This project is a permanent exhibit telling the story of the GU272—those enslaved and trafficked through a slave purchase between Georgetown University, Governor Henry Johnson, and Dr. Jesse Beatty of Donaldsonville, Louisiana—their life stories, and life stories of their descendants. The exhibit will be both virtual and on-site at the Episcopal Church of Ascension (ECA), which is a church that was co-founded and built on land formerly owned by Gov. Johnson. The building is currently owned by a former board member of the River Road African American Museum (RRAAM). The building still stands on the same grounds today in Donaldsonville.
The project will involve qualitative research using both primary and secondary research of documents, photos, genealogies, and interviews with descendants; curation, design, and creation of virtual exhibits will be presented through the RRAAM’s website and an on-site exhibit at the ECA. Educational programming will engage the historians, the descendant community of Ascension Parish, students, and the public.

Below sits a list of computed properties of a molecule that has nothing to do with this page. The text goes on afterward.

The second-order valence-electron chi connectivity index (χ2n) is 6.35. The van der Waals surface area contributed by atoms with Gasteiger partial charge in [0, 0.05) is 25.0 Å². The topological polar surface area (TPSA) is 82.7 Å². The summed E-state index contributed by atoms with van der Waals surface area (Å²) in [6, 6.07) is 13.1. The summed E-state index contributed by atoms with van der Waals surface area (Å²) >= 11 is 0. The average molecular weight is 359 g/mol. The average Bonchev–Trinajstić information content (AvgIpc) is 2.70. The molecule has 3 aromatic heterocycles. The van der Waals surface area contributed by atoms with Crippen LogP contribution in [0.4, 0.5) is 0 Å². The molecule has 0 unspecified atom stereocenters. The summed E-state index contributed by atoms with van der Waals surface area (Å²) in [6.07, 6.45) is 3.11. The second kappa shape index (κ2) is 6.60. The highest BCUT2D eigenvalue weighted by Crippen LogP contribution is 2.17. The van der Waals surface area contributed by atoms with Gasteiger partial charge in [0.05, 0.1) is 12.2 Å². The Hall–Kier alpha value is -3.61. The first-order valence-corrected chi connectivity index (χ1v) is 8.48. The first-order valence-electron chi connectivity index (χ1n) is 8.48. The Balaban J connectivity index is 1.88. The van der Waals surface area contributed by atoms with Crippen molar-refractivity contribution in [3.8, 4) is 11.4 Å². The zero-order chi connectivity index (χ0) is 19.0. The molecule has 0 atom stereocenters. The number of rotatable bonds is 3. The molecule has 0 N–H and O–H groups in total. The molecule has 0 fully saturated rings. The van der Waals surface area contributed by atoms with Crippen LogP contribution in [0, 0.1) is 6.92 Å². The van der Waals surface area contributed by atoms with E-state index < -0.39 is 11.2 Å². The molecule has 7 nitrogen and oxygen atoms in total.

Although many of the enslaved people were resold and redistributed to other parishes and regions after 1838, the GU272 are part of the history and legacy of Donaldsonville and Ascension Parish. Today, the people of Donaldsonville face modern-day challenges involving environmental justice, health-care disparities, and low-wage jobs.
It is important not only to remember the history of slavery in the region, but also to honor the descendants of the enslaved in Ascension Parish. Slavery affected these communities socially and economically, but American enslavement and trafficking of people disrupted family ties globally. For many, those family ties have never been restored. This project will help preserve the legacy of the formerly enslaved. This project will educate the community about the history of the region and address lingering issues that affect the community today. The resources provided at the genealogical programs will help participants of all ages learn more about their ancestry and heritage from a local perspective.
Consultant, River Road African American Museum
Historian, Independent Contractor
Administrator, Independent Contractor